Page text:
Second-generation Cuban American on his dad’s side and second-generation Mexican American on his mom’s side, Captain Rodriguez followed his father, who had been a Navy reservist, into the military. He got his B.S. in human resources management at California State Polytechnic University, Pomona, and then ended up at Marine Corps basic school in Quantico at the same time as Captain Ball, in 2013. This was his first time in Afghanistan as well. And, like Captain Ball, he had left a pregnant wife at home.

In Kabul, Captain Rodriguez found himself on a mission to rescue 32 Afghan female athletes. Jeff Phaneuf, a former Marine in Princeton, N.J., working with an American organization that was trying to evacuate the athletes, had gotten the captain’s cellphone number.

The athletes were in separate groups en route to the airport or already at Abbey Gate. Captain Rodriguez pushed into the crowd to find them.

It was like a game of telephone with higher stakes. “It was as simple as, ‘What are they wearing?” he recalled of his texts with Mr. Phaneuf. “Then he would relate to me, ‘They’re 200 meters from the canal. They’re wearing this,’ and then, ‘They’re in the canal, they’re wearing that.’ ” And thus, over the course of four hours, Captain Rodriguez found the athletes.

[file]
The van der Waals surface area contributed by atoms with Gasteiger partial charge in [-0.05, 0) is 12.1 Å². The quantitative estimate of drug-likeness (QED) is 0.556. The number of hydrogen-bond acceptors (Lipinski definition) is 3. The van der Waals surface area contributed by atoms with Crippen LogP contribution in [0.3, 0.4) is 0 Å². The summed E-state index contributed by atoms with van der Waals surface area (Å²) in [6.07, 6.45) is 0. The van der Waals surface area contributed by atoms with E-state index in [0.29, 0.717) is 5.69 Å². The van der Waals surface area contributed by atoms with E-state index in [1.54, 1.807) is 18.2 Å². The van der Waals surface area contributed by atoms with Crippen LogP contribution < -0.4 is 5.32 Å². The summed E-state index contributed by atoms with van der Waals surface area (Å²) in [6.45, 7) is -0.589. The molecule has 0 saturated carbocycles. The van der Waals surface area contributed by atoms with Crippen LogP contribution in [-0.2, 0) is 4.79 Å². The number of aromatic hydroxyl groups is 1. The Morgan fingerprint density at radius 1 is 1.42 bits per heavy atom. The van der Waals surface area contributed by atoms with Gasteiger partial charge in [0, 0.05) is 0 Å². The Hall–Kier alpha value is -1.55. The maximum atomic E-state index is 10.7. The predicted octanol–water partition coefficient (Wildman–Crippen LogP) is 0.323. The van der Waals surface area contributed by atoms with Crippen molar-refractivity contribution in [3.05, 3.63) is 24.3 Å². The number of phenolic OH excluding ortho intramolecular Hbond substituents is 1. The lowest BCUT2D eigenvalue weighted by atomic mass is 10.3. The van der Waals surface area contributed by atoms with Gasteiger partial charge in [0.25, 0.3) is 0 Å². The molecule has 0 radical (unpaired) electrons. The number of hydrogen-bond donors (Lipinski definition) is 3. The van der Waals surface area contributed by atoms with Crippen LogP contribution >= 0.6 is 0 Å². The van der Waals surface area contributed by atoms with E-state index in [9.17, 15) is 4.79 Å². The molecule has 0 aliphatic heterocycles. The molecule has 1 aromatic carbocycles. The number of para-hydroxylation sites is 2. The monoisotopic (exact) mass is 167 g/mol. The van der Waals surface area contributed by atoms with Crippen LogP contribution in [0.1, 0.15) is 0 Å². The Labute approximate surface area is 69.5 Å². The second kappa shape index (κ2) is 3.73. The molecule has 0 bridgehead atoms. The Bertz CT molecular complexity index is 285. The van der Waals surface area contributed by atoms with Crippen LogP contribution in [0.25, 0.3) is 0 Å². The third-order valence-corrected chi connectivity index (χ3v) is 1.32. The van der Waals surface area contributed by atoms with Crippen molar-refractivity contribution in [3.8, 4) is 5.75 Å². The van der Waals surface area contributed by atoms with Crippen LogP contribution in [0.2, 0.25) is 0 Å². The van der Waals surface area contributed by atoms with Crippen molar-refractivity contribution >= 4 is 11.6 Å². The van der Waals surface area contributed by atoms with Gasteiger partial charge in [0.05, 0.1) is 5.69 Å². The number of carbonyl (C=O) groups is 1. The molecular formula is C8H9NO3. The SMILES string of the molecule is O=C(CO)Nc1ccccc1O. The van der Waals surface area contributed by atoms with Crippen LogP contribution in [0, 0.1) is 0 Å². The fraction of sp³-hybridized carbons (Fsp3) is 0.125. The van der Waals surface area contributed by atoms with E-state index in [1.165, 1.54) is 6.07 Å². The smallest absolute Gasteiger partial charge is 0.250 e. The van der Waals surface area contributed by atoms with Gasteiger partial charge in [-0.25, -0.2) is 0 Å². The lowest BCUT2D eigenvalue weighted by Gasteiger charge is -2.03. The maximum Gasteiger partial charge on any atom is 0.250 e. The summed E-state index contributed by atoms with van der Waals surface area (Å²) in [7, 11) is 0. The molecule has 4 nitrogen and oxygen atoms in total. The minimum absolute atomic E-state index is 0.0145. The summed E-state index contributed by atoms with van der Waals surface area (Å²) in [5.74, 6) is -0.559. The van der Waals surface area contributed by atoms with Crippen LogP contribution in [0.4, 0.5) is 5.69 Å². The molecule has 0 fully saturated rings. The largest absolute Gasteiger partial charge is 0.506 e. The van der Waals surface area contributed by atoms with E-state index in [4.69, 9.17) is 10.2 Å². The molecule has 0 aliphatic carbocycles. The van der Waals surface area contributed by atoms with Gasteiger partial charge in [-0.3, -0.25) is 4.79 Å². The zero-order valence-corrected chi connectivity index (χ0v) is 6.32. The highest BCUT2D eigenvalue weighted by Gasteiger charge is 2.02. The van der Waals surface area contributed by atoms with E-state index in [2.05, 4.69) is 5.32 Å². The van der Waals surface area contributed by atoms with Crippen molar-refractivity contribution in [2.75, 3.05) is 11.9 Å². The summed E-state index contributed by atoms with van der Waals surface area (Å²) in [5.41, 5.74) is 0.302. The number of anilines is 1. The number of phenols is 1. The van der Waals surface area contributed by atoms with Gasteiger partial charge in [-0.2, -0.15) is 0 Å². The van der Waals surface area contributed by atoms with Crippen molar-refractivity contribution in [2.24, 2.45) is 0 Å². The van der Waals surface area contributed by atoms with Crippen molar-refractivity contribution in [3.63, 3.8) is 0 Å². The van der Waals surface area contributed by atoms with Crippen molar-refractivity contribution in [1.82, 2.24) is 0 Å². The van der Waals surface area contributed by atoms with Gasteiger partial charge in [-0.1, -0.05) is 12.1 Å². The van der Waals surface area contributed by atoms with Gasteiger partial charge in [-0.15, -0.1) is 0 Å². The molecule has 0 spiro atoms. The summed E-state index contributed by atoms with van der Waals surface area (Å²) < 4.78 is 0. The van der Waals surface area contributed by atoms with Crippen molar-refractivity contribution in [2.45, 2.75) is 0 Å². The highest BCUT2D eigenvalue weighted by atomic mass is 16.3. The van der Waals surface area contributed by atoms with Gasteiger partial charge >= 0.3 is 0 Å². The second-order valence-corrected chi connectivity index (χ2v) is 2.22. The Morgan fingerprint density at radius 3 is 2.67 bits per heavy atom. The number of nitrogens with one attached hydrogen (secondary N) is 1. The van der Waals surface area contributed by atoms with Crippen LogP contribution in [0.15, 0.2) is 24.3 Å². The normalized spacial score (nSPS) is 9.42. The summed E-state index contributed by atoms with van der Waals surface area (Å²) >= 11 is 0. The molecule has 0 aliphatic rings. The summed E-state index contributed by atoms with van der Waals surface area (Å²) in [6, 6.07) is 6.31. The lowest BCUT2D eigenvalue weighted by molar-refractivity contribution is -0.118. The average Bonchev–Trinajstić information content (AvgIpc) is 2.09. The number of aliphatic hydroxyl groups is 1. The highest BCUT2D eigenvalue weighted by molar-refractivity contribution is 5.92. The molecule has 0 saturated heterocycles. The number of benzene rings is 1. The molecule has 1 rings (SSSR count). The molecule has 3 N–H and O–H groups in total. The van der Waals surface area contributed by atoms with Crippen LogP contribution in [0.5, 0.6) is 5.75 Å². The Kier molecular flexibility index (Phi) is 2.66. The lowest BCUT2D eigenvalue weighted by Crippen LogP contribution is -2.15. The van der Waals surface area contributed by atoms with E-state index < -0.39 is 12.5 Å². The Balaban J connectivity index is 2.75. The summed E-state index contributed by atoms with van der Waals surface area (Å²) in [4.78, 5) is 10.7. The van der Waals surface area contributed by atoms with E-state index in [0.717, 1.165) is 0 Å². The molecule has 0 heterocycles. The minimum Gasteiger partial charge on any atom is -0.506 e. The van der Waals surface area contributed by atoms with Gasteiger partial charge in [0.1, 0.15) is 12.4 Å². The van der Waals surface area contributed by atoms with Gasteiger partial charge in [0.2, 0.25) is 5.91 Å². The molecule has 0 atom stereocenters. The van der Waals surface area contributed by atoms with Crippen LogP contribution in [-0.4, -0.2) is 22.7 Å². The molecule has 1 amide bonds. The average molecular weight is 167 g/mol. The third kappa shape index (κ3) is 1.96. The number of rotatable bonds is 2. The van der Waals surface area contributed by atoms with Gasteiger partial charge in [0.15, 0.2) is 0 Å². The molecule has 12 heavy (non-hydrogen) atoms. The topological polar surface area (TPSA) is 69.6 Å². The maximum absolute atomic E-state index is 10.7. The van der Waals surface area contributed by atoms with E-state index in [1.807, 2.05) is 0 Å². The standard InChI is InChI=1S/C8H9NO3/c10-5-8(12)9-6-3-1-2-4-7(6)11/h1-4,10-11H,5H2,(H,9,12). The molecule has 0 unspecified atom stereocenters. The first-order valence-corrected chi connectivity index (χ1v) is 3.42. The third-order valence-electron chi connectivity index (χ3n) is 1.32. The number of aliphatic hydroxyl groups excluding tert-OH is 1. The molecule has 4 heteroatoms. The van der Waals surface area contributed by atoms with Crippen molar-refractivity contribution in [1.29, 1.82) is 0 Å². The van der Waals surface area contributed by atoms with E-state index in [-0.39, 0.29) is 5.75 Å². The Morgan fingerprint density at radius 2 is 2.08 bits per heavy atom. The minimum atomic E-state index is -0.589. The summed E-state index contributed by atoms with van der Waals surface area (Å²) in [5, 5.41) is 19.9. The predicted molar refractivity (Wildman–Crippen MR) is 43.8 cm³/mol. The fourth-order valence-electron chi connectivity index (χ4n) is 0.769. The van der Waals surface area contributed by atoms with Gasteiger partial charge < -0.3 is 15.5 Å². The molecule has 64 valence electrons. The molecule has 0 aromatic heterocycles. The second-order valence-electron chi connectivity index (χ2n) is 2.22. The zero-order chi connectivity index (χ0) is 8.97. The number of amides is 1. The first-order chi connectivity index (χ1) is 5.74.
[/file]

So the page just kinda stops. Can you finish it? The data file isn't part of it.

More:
Nearby, other Marines were doing the same thing.

Back in Virginia, Lt. Col. Justin Bellman had been trying to get his former interpreter, Walid, through Abbey Gate for 60 hours. During one melee, Walid’s son had fallen and lost a shoe. Finally, an unfamiliar number showed up on Colonel Bellman’s cellphone while he stood at a bus stop. The caller identified himself as a Marine.

“Did you give a sign with your phone number on it to an Afghan at Abbey Gate?” the voice asked. “Can you vouch for him?”

His voice shaking, Colonel Bellman said yes.

“I’ve got eyes on him,” the Marine said. “We’re gonna pull him in.”

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